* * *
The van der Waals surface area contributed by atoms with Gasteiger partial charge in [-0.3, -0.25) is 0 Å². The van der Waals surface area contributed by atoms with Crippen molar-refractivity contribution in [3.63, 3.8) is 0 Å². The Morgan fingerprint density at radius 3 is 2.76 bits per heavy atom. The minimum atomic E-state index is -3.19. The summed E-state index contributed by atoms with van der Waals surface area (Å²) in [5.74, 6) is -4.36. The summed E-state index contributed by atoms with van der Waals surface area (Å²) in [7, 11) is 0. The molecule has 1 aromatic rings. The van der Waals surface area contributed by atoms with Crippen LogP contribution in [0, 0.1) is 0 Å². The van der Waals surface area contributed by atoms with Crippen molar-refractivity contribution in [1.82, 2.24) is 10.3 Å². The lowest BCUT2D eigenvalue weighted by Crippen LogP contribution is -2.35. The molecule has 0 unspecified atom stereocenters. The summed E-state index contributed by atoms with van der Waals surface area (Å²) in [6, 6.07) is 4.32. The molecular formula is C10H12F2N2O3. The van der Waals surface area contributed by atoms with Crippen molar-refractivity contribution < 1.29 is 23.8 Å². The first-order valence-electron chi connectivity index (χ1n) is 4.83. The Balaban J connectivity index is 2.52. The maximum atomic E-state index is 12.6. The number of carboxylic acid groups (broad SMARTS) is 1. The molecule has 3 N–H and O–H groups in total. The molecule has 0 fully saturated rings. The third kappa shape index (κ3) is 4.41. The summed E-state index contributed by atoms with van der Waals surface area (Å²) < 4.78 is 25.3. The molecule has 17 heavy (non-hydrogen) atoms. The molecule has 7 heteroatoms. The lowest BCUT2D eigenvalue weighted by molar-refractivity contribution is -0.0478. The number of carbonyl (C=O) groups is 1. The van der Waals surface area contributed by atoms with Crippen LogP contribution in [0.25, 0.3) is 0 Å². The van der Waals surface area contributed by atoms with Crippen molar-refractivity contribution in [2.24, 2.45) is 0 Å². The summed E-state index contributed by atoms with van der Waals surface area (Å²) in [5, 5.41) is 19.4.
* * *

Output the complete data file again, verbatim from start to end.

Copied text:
The van der Waals surface area contributed by atoms with Gasteiger partial charge in [-0.3, -0.25) is 0 Å². The van der Waals surface area contributed by atoms with Crippen molar-refractivity contribution in [3.63, 3.8) is 0 Å². The Morgan fingerprint density at radius 3 is 2.76 bits per heavy atom. The minimum atomic E-state index is -3.19. The summed E-state index contributed by atoms with van der Waals surface area (Å²) in [5.74, 6) is -4.36. The summed E-state index contributed by atoms with van der Waals surface area (Å²) in [7, 11) is 0. The molecule has 1 aromatic rings. The van der Waals surface area contributed by atoms with Crippen LogP contribution in [0, 0.1) is 0 Å². The van der Waals surface area contributed by atoms with Crippen molar-refractivity contribution in [1.82, 2.24) is 10.3 Å². The lowest BCUT2D eigenvalue weighted by Crippen LogP contribution is -2.35. The molecule has 0 unspecified atom stereocenters. The summed E-state index contributed by atoms with van der Waals surface area (Å²) in [6, 6.07) is 4.32. The molecular formula is C10H12F2N2O3. The van der Waals surface area contributed by atoms with Crippen molar-refractivity contribution < 1.29 is 23.8 Å². The first-order valence-electron chi connectivity index (χ1n) is 4.83. The Balaban J connectivity index is 2.52. The maximum atomic E-state index is 12.6. The number of carboxylic acid groups (broad SMARTS) is 1. The molecule has 3 N–H and O–H groups in total. The molecule has 0 fully saturated rings. The third kappa shape index (κ3) is 4.41. The summed E-state index contributed by atoms with van der Waals surface area (Å²) < 4.78 is 25.3. The molecule has 17 heavy (non-hydrogen) atoms. The molecule has 7 heteroatoms. The lowest BCUT2D eigenvalue weighted by molar-refractivity contribution is -0.0478. The number of carbonyl (C=O) groups is 1. The van der Waals surface area contributed by atoms with Crippen LogP contribution in [0.25, 0.3) is 0 Å². The van der Waals surface area contributed by atoms with Crippen molar-refractivity contribution in [2.24, 2.45) is 0 Å². The summed E-state index contributed by atoms with van der Waals surface area (Å²) in [5, 5.41) is 19.4.